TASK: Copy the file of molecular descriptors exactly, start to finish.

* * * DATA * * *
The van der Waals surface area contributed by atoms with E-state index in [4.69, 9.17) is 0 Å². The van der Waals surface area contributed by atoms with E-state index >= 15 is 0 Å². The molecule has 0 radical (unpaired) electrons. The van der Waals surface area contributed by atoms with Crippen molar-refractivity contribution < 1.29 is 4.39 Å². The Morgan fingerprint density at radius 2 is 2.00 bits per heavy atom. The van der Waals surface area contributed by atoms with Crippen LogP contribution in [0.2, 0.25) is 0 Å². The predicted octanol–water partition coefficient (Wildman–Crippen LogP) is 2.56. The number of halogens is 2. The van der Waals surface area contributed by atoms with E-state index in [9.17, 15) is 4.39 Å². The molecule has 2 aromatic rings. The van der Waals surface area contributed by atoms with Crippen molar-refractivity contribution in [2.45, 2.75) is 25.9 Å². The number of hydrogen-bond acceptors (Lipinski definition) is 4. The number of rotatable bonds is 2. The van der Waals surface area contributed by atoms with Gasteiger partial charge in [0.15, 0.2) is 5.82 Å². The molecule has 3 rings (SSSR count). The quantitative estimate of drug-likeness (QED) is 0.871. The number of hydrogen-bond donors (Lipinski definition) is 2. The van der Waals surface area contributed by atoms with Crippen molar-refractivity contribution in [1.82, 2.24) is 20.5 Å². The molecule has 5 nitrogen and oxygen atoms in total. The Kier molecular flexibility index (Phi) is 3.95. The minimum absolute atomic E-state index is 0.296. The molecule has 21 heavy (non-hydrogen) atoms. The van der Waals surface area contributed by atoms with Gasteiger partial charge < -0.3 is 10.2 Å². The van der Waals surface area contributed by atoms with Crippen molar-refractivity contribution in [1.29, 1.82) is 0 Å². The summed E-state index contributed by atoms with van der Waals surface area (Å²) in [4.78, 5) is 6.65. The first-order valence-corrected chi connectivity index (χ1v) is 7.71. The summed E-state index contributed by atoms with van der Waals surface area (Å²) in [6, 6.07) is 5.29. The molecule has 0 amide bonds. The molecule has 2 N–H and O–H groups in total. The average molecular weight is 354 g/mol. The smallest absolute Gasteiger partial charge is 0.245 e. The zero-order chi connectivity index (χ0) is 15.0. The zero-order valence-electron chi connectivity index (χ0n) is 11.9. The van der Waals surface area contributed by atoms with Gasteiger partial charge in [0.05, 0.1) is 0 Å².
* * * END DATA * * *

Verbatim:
The van der Waals surface area contributed by atoms with E-state index in [4.69, 9.17) is 0 Å². The van der Waals surface area contributed by atoms with E-state index >= 15 is 0 Å². The molecule has 0 radical (unpaired) electrons. The van der Waals surface area contributed by atoms with Crippen molar-refractivity contribution < 1.29 is 4.39 Å². The Morgan fingerprint density at radius 2 is 2.00 bits per heavy atom. The van der Waals surface area contributed by atoms with Crippen LogP contribution in [0.2, 0.25) is 0 Å². The predicted octanol–water partition coefficient (Wildman–Crippen LogP) is 2.56. The number of halogens is 2. The van der Waals surface area contributed by atoms with E-state index in [9.17, 15) is 4.39 Å². The molecule has 2 aromatic rings. The van der Waals surface area contributed by atoms with Crippen molar-refractivity contribution in [2.45, 2.75) is 25.9 Å². The number of hydrogen-bond acceptors (Lipinski definition) is 4. The number of rotatable bonds is 2. The van der Waals surface area contributed by atoms with Gasteiger partial charge in [0.15, 0.2) is 5.82 Å². The molecule has 3 rings (SSSR count). The quantitative estimate of drug-likeness (QED) is 0.871. The number of hydrogen-bond donors (Lipinski definition) is 2. The van der Waals surface area contributed by atoms with Crippen molar-refractivity contribution in [1.82, 2.24) is 20.5 Å². The molecule has 5 nitrogen and oxygen atoms in total. The Kier molecular flexibility index (Phi) is 3.95. The minimum absolute atomic E-state index is 0.296. The molecule has 21 heavy (non-hydrogen) atoms. The van der Waals surface area contributed by atoms with Gasteiger partial charge < -0.3 is 10.2 Å². The van der Waals surface area contributed by atoms with Crippen molar-refractivity contribution in [1.29, 1.82) is 0 Å². The summed E-state index contributed by atoms with van der Waals surface area (Å²) in [4.78, 5) is 6.65. The first-order valence-corrected chi connectivity index (χ1v) is 7.71. The summed E-state index contributed by atoms with van der Waals surface area (Å²) in [6, 6.07) is 5.29. The molecule has 0 amide bonds. The molecule has 2 N–H and O–H groups in total. The average molecular weight is 354 g/mol. The smallest absolute Gasteiger partial charge is 0.245 e. The zero-order chi connectivity index (χ0) is 15.0. The zero-order valence-electron chi connectivity index (χ0n) is 11.9. The van der Waals surface area contributed by atoms with Gasteiger partial charge in [0.05, 0.1) is 0 Å².